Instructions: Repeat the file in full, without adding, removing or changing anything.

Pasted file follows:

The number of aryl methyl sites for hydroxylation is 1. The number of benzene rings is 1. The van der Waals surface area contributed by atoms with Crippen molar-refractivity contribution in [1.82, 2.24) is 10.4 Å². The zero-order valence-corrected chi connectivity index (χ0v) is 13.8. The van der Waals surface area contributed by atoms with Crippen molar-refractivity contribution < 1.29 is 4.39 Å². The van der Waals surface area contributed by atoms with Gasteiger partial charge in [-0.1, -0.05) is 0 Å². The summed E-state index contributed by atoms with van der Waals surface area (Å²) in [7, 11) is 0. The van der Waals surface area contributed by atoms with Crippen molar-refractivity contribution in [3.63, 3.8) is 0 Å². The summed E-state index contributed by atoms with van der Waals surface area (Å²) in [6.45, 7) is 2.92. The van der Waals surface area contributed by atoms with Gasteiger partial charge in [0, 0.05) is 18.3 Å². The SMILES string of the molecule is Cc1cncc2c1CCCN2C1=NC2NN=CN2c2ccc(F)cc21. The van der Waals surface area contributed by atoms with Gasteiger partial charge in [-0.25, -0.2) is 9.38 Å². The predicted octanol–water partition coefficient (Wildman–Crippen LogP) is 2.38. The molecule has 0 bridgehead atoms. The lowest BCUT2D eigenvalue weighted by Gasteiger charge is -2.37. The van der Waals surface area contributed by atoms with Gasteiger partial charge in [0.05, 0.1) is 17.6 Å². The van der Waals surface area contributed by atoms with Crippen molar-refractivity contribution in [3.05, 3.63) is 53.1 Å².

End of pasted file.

The number of aryl methyl sites for hydroxylation is 1. The number of benzene rings is 1. The van der Waals surface area contributed by atoms with Crippen molar-refractivity contribution in [1.82, 2.24) is 10.4 Å². The zero-order valence-corrected chi connectivity index (χ0v) is 13.8. The van der Waals surface area contributed by atoms with Crippen molar-refractivity contribution < 1.29 is 4.39 Å². The van der Waals surface area contributed by atoms with Gasteiger partial charge in [-0.1, -0.05) is 0 Å². The summed E-state index contributed by atoms with van der Waals surface area (Å²) in [7, 11) is 0. The van der Waals surface area contributed by atoms with Crippen molar-refractivity contribution in [3.63, 3.8) is 0 Å². The summed E-state index contributed by atoms with van der Waals surface area (Å²) in [6.45, 7) is 2.92. The van der Waals surface area contributed by atoms with Gasteiger partial charge in [0, 0.05) is 18.3 Å². The SMILES string of the molecule is Cc1cncc2c1CCCN2C1=NC2NN=CN2c2ccc(F)cc21. The van der Waals surface area contributed by atoms with Gasteiger partial charge in [-0.25, -0.2) is 9.38 Å². The predicted octanol–water partition coefficient (Wildman–Crippen LogP) is 2.38. The molecule has 0 bridgehead atoms. The lowest BCUT2D eigenvalue weighted by Gasteiger charge is -2.37. The van der Waals surface area contributed by atoms with Gasteiger partial charge in [0.05, 0.1) is 17.6 Å². The van der Waals surface area contributed by atoms with Crippen molar-refractivity contribution in [3.05, 3.63) is 53.1 Å².